Your challenge this week is to use HTML <canvas> elements to create visual "barcodes" for different films. This has been a popular subject of online visualization blogs. Some folks have even made publicly available tools for generating them. For this challenge you'll be using a simplified dataset. Unlike MovieBarCodeGenerator.exe (where it samples colors from each row of frames sampled from the movie), your dataset contains one average color sample for each of 400 frames sampled evenly from a movie. Here is an example of what these data look like:
The dataset, accessible here, contains a list of objects. Each object has some metadata about the movie, and then a property, frames, which contains a list of 400 individual movie frames. Each of those frame objects has a number of average color values computed using different techniques (e.g. convert colors to LAB, average them, then back to RGB; just average in RGB; use k-means clustering and pick the most dominant cluster color). You can choose to use any of the averages you think works best for this challenge -- just be consistent!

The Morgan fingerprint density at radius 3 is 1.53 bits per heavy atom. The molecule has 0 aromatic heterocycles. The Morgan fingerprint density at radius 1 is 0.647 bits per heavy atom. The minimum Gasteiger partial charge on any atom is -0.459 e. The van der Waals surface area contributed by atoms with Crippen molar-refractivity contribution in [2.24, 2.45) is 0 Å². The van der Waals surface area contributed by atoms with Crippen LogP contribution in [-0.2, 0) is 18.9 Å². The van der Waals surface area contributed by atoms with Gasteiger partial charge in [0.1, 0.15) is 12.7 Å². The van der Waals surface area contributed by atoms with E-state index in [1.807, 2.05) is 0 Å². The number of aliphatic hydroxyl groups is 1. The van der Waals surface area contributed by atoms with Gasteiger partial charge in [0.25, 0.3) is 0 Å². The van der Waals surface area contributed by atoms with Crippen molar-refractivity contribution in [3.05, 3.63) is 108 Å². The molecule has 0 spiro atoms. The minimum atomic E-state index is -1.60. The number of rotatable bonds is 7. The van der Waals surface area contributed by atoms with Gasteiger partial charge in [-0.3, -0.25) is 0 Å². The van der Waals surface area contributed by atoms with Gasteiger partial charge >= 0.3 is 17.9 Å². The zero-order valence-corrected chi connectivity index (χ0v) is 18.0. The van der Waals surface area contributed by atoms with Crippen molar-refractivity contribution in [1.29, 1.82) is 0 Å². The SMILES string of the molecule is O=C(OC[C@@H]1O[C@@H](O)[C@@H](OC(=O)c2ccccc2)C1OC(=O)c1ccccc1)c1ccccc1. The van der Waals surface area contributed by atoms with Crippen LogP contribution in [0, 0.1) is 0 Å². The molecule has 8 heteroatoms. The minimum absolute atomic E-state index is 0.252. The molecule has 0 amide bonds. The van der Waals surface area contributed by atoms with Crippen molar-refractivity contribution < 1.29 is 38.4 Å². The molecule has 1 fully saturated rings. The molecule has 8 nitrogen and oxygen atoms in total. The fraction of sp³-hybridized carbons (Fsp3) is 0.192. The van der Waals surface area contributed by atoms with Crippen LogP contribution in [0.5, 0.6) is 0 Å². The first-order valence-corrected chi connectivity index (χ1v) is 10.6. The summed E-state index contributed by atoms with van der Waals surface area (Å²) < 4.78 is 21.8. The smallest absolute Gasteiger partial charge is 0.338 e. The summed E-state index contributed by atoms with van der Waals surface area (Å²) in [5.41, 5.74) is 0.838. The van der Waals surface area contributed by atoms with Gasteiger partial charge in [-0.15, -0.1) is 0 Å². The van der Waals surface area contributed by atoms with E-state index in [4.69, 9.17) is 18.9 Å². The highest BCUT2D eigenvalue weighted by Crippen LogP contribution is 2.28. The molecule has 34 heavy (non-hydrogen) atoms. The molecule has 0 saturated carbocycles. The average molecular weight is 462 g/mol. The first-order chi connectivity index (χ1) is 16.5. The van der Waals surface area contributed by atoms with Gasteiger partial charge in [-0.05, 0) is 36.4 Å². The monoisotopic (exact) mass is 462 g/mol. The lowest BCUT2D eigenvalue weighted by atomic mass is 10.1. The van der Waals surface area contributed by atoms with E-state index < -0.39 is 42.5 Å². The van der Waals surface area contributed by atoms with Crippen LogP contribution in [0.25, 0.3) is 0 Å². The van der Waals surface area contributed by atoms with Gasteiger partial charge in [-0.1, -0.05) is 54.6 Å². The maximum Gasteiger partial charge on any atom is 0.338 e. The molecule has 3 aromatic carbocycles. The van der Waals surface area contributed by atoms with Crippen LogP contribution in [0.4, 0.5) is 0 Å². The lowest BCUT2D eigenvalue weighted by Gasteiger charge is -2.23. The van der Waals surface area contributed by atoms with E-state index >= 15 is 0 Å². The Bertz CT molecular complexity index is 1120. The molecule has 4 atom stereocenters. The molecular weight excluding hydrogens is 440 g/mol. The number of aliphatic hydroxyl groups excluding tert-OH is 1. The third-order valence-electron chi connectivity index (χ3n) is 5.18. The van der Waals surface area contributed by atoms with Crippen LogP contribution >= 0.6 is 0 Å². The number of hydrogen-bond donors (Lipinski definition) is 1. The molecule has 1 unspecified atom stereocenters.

I have generated this dataset using a eclectic set of different films. As I have some concerns about potential fair use issues outside of the academic context, I'm not making this code available (I'm happy to discuss it in a meeting if you're curious).
To complete this challenge, you must modify this file in the following ways:
Submit your answer to CMS in the form of a .zip file containing your own version of this page's HTML as well as the dataset, barcodes.json. Submissions will be graded for completeness in meeting the given criteria rather than quality or choice of averaging technique. You must meet all criteria in order to receive credit. You must turn in your final version before 11:59PM on Tuesday, May 12 in order to receive credit.